A freelance writer and copywriter for over fifteen years, Helene has written for publications and brands all over the world and couldn’t imagine herself in any other job. A shameless film freak, her first onscreen experience involved a trip to Avondale’s Hollywood Theatre at the age of five to see Yul Brynner in The Ultimate Warrior and she hasn’t looked back since. A big fan of documentaries, she has interviewed subjects as diverse as Henry Rollins, Jimmy Choo and Beyonce Knowles, and also has her own beauty blog - which can be found at www.mshelene.com - for the purpose of raving about red lipstick, big hair and other essential indulgences.

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The Punk Singer – Kathleen Hanna: Riot Grrrl, icon, wife

Posted on Monday 8/10/2015 August, 2015 by Rialto Admin

The Riot Grrrl movement of the 1990s was essential to my youth, when I’d left West Auckland and (temporarily) the metal scene, and moved into the city to study at Auckland University. Modern feminist literature was top of my reading list, and I was a huge fan of author Kathy Acker in particular.

Another major Acker fan on the other side of the world was Kathleen Hanna, lead singer of Bikini Kill, Julie Ruin and Le Tigre; and well-known punk feminist. Hanna soon rose to international attention as the reluctant but never shy voice of the Riot Grrrl movement, and she became one of the most famously outspoken feminist icons for a new generation of women and a cultural lightning rod.

Many years later her story has been told by Sini Anderson in tonight’s doco THE PUNK SINGER, and it’s a great  - and at times, sad – story at that. Boasting ample archive footage and insightfully intimate interviews, Anderson's film covers Hanna's battles against sexism, press misrepresentation, and (in its later stages) Lyme disease, all of which she confronts head on as she did hecklers in the mosh all those years ago. It is a great watch all round, and comes highly recommended.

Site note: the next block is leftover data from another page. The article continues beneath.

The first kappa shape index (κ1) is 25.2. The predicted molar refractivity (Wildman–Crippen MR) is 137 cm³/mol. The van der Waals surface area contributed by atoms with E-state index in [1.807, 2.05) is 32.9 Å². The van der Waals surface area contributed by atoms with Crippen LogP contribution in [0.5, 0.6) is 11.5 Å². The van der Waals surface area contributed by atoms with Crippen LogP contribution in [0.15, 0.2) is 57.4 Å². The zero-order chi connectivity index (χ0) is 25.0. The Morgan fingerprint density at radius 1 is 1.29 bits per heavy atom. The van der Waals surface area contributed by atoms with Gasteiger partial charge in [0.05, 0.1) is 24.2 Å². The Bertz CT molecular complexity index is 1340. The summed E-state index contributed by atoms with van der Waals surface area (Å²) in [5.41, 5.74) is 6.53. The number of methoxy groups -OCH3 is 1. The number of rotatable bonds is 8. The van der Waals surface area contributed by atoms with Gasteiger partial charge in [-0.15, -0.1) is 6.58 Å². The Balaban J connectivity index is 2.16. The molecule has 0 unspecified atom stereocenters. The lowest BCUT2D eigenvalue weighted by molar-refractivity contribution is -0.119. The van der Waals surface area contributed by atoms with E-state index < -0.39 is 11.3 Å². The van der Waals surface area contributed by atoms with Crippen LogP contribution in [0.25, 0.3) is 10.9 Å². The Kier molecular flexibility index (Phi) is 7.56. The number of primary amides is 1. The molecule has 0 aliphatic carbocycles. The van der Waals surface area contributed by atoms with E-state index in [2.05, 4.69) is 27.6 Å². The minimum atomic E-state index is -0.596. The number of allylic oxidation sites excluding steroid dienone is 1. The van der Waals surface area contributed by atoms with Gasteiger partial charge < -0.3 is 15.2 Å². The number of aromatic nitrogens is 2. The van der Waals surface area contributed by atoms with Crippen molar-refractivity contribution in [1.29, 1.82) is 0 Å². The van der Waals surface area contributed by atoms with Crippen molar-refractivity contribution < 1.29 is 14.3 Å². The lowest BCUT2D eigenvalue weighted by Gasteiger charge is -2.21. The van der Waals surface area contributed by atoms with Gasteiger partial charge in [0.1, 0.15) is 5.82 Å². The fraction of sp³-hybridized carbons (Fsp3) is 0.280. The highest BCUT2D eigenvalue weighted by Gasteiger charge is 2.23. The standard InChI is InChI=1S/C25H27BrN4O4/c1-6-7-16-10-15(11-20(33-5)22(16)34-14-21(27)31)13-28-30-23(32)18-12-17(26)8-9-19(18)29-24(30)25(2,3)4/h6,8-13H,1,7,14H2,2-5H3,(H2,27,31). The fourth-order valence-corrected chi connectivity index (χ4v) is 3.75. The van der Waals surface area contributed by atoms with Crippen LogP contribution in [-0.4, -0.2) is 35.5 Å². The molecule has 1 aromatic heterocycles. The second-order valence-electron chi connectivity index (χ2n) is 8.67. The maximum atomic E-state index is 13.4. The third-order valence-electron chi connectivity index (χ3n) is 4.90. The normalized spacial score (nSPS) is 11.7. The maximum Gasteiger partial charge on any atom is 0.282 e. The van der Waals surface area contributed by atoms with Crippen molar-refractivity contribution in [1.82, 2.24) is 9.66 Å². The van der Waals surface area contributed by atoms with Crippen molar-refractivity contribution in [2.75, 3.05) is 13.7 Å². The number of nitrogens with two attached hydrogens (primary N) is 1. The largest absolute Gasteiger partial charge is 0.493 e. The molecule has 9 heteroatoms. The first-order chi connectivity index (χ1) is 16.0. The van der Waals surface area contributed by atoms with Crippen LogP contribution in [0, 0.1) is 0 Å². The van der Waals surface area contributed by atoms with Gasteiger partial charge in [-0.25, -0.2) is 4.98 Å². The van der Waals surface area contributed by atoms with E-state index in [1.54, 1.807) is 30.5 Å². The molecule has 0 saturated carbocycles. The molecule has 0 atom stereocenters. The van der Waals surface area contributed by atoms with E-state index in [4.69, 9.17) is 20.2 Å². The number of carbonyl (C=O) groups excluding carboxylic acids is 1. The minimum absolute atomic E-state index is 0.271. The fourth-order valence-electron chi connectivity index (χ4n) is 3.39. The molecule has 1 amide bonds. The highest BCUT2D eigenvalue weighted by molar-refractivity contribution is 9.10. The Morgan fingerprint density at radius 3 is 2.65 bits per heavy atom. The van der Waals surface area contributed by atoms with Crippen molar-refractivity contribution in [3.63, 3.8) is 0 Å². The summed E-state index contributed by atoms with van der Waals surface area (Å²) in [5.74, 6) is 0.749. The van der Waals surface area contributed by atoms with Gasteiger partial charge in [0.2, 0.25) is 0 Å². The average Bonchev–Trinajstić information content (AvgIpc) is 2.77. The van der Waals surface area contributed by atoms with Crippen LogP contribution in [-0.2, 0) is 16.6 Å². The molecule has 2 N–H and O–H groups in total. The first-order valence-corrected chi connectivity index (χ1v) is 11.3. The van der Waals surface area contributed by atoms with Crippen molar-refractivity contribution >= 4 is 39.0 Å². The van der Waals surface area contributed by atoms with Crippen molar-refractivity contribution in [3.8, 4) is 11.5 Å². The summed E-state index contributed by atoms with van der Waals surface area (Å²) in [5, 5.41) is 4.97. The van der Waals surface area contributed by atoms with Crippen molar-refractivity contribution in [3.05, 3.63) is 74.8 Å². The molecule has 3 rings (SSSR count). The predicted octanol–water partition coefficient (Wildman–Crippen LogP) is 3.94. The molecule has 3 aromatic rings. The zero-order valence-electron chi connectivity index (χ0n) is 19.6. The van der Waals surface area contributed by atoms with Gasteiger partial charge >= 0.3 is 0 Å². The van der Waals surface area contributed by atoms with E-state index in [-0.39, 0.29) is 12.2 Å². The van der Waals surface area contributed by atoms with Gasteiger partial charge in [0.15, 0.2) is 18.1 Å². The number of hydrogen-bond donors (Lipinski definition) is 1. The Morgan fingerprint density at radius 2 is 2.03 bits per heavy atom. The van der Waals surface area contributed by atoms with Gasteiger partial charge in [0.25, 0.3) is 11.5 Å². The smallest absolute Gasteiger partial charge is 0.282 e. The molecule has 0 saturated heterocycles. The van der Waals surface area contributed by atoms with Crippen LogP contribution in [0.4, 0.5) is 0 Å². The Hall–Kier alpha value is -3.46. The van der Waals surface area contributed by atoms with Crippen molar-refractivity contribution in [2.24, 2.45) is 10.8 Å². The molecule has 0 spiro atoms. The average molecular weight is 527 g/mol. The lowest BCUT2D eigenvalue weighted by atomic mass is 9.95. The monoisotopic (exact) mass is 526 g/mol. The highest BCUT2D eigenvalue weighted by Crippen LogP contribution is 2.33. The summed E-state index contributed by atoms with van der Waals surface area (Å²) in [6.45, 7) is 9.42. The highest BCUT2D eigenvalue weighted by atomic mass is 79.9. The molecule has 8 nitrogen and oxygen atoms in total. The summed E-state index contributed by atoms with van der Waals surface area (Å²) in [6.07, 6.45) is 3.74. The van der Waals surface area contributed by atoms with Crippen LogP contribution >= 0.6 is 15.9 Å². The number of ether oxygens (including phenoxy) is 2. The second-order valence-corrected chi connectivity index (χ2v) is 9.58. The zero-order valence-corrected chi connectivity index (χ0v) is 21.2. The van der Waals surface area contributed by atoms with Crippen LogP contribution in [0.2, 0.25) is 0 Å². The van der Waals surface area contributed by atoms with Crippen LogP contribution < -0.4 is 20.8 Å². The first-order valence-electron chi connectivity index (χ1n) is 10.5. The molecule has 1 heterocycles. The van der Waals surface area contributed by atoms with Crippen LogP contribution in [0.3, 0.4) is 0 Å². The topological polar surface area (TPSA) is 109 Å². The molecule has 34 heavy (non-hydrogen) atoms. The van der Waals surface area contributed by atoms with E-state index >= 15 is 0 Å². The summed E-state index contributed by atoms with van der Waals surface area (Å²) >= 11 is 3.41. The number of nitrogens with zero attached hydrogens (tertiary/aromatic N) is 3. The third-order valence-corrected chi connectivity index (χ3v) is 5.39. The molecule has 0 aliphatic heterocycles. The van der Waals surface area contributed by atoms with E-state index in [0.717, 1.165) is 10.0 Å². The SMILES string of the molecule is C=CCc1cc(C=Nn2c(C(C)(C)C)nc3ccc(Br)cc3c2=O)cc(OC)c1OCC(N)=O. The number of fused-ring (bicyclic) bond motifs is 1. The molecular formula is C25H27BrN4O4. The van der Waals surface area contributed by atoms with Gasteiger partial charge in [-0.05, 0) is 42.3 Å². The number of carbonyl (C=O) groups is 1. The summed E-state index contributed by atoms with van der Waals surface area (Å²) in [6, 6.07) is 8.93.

Finding Fela!

Posted on Thursday 8/6/2015 August, 2015 by

Filmmaker Alex Gibney uses archival interviews and performance footage plus highlights of the Broadway production of "Fela!" to tell the story of Afrobeat music pioneer Fela Kuti in tonight’s FINDING FELA!. It’s a clever choice given the at times outrageous tales that lie behind the famous name, highlighting the good and bad sides of an often-controversial man.

Actress – a film about starring in the movie of your life

Posted on Thursday 7/30/2015 July, 2015 by

Variety very perceptively said (as they often do), “Few films have presented the notion of self-performance as perceptively or provocatively as Robert Greene's extraordinary ACTRESS…” – a documentary that begs definition. Is it a documentary, or is it fiction? And how much of our lives is a very clever mix of both?

It follows actor and mother Brandy Burre, but there’s also the woman known as “Brandy Burre” to discover - a distinction that becomes increasingly muddled throughout the course of the documentary

The Last Impresario – Michael White, international playboy.

Posted on Tuesday 7/21/2015 July, 2015 by Rialto Admin

THE LAST IMPRESARIO is a documentary about Michael “Chalky” White, a man who has been billed as “the most famous person you've never heard of”… He has also been called the unofficial mentor to fashion wild child Kate Moss, and I have to admit that prior to watching the doco, I’d never heard of him.

I am so glad that I have now however, for White really is one of the – to quote Morrissey –last of the famous, international playboys. An unashamed bon vivant and the man who they say transformed Britain’s cultural scene in the 1970s, his fascinating life story is the subject of Gracie Otto’s documentary, which gives us all an amazing look into the even more amazing life of the 'enfant terrible' of London’s theatre-land.

On Gore Vidal: The United States of Amnesia

Posted on Wednesday 7/15/2015 July, 2015 by Rialto Admin

He’s not one for sitting on fences, and the documentary GORE VIDAL: THE UNITED STATES OF AMNESIA is an unashamedly opinionated film about a shamelessly honest man and brilliant commentator.